Northern Ireland

Analysis: Stormont ministers with eyes on Westminster face unprecedented flak

Naomi Long has had to defend her decision to remain as justice minister after Robin Swann resigned to campaign in the general election

John Manley

John Manley, Politics Correspondent

A relative late comer to journalism, John has been with The Irish News for close to 25 years and has been the paper’s Political Correspondent since 2012.

Naomi Long said there no plans to make a description of another person’s biological sex a criminal offence
Naomi Long has insisted she remains focused on her role as justice minister. PICTURE: NIALL CARSON/PA (Niall Carson/PA)

Whether Stormont ministers should remain in post while they contest the Westminster election has turned out to be one of the biggest talking points of the campaign so far.

Robin Swann declared his hand in January, when he was merely an MLA rather than health minister. When the institutions were restored, he signalled that it was his intention to relinquish the health portfolio when the election campaign was called.

Yet he was still the target for criticism, including from within his own party ranks. In the immediate aftermath of the North Antrim MLA’s re-appointment as health minister at the start of February, his Ulster Unionist colleague Andy Allen voiced concern publicly.

“We need a health minister with their full focus on the task at hand, not one eye on Westminster,” the East Belfast MLA said on X.

Health Minister Robin Swann voted against the budget last month, claiming it would result in dangerous cutbacks in health service delivery
Robin Swann is resigning as health minister to contest the Westminster election. PICTURE: LIAM MCBURNEY/PA (Liam McBurney/PA)

It subsequently emerged that the Ulster Unionists had another former leader lined up to step into Mr Swann’s shoes once the starting gun was fired on the election campaign.

By the time you read this, it’s likely Mike Nesbitt is now in post at the Department of Health and his predecessor is out knocking doors in South Antrim, where he hopes to unseat the DUP’s Paul Girvan.

Mr Swann’s decision to stand down appeared to put pressure on Naomi Long, who after months of deliberation announced on Monday that she will be aiming to retake the East Belfast seat she held between 2010-2015, while remaining as justice minister.

The former Ulster Unionist leader and the Alliance leader are the only two ministers faced with this particular dilemma as Sinn Féin made it clear in April that none of its executive team would be running for Westminster and no DUP Stormont ministers have been selected as general election candidates.

UUP leader Doug Beattie has questioned whether Mrs Long will be interrogated to the same extent Mr Swann was, though to some the comparison is unfair because health is supposed to be the executive’s priority.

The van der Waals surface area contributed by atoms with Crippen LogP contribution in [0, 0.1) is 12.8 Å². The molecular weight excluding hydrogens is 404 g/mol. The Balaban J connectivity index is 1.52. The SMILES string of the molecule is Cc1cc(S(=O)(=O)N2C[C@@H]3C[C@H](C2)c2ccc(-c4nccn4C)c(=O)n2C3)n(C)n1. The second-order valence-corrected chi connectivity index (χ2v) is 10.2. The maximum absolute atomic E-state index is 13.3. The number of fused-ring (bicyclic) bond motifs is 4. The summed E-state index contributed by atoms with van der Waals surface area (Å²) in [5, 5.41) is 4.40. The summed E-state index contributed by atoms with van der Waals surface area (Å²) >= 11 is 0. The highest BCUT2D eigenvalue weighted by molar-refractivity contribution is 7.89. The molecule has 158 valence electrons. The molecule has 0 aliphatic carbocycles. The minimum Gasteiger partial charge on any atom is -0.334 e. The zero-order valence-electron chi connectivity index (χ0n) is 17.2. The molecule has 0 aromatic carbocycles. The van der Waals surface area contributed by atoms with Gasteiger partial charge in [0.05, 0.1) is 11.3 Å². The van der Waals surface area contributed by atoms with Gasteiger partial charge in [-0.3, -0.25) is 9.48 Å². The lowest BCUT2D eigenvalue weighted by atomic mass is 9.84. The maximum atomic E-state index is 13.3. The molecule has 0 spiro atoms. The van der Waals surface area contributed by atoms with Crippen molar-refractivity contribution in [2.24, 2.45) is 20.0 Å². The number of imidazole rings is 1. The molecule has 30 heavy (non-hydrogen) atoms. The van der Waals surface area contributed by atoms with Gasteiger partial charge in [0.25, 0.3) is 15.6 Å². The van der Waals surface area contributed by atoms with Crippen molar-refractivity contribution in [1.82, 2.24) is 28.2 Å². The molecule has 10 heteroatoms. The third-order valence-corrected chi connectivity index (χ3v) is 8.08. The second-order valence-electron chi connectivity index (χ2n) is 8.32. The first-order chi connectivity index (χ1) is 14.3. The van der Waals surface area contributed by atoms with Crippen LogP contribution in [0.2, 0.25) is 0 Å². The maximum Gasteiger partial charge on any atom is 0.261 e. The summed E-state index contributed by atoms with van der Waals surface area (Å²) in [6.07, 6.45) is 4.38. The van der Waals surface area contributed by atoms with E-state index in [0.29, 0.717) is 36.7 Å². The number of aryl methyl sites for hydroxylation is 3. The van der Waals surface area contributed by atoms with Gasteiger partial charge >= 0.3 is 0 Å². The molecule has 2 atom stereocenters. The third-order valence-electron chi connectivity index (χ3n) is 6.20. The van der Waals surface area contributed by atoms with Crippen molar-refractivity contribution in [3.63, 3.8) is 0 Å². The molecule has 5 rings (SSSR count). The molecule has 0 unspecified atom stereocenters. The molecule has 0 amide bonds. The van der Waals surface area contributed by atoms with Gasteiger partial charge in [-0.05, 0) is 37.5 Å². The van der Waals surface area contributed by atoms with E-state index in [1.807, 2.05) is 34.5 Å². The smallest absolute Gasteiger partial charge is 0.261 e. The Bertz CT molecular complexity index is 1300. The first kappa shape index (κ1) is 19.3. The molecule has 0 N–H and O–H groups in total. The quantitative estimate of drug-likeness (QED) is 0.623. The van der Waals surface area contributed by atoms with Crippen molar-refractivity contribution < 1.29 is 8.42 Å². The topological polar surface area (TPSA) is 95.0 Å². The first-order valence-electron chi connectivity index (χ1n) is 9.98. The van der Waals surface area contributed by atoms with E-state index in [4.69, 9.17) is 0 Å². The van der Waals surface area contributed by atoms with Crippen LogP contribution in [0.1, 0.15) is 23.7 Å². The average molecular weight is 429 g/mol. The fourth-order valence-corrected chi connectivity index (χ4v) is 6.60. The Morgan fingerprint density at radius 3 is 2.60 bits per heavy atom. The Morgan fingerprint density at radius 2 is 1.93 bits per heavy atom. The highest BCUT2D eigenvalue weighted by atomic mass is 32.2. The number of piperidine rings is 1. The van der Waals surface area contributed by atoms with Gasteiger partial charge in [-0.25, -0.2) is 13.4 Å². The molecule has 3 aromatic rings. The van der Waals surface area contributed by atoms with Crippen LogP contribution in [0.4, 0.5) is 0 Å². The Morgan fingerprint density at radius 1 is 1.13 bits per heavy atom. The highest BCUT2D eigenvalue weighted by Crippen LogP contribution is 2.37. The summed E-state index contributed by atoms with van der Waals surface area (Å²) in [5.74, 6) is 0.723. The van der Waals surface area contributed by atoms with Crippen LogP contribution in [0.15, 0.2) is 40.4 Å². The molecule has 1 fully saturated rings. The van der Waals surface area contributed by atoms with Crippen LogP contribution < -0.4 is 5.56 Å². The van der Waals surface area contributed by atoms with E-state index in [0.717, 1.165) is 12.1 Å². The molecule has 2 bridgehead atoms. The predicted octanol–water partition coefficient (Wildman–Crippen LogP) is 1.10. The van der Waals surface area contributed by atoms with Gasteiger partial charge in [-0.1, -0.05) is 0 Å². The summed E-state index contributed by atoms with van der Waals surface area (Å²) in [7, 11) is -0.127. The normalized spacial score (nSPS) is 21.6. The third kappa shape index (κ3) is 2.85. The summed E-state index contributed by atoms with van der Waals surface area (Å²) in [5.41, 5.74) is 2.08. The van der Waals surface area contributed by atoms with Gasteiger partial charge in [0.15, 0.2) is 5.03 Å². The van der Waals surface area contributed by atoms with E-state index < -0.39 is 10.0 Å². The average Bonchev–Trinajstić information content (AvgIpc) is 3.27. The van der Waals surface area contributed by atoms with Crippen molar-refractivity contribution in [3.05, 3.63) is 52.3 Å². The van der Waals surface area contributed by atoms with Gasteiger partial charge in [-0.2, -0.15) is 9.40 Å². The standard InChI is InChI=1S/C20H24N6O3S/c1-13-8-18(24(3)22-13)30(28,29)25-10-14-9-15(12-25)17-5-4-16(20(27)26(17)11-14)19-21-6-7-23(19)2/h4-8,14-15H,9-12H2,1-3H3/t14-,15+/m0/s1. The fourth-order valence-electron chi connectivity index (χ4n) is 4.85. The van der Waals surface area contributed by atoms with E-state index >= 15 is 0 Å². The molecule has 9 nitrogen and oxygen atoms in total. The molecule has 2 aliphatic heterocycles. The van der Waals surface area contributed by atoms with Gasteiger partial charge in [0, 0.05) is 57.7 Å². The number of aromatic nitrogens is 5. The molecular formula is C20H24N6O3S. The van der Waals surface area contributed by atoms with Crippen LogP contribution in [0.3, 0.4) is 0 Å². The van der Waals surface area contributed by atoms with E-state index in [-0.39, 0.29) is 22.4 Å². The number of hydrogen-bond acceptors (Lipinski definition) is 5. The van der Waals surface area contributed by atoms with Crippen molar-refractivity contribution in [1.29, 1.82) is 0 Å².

The Alliance leader has insisted that she remains focused on her role as justice minister, and points out that she has fought elections previously while a minister.

She argues that it would be more disruptive to the Department of Justice if she were to stand down for the duration of the campaign.

Mrs Long’s situation is further complicated by the fact that the justice minister is appointed outside of D’Hondt.

Jim Allister pointed out earlier this week that the assembly would have to elect her successor and that if unsuccessful in the Westminster election then the Alliance leader “could only return if replacement obliged by resigning, which might not happen”.

The other executive parties, particularly the DUP, are unlikely to make it easy for Mrs Long to move from her ministry to campaigning and potentially back again, so arguably she’s left with little choice than to stay where she is.

However, if not being guaranteed a return to the executive is her reasoning, then the justice minister should be upfront about it. Also, her claim that ministers in other devolved administrations are also running for Westminster doesn’t stand up to scrutiny.

The problem primarily appears to be about timing, as it’s never been a big deal in the past. The institutions have only been back for four months after a two-year hiatus and there’s a public expectation that Stormont should focus on the task in hand rather than ministers seeking to switch legislatures for party political purposes.

It’s moot whether Mrs Long’s decision not to resign will impact on her bid to become an MP but it’s certainly not a good look going into what may well be the most important election campaign of her political career.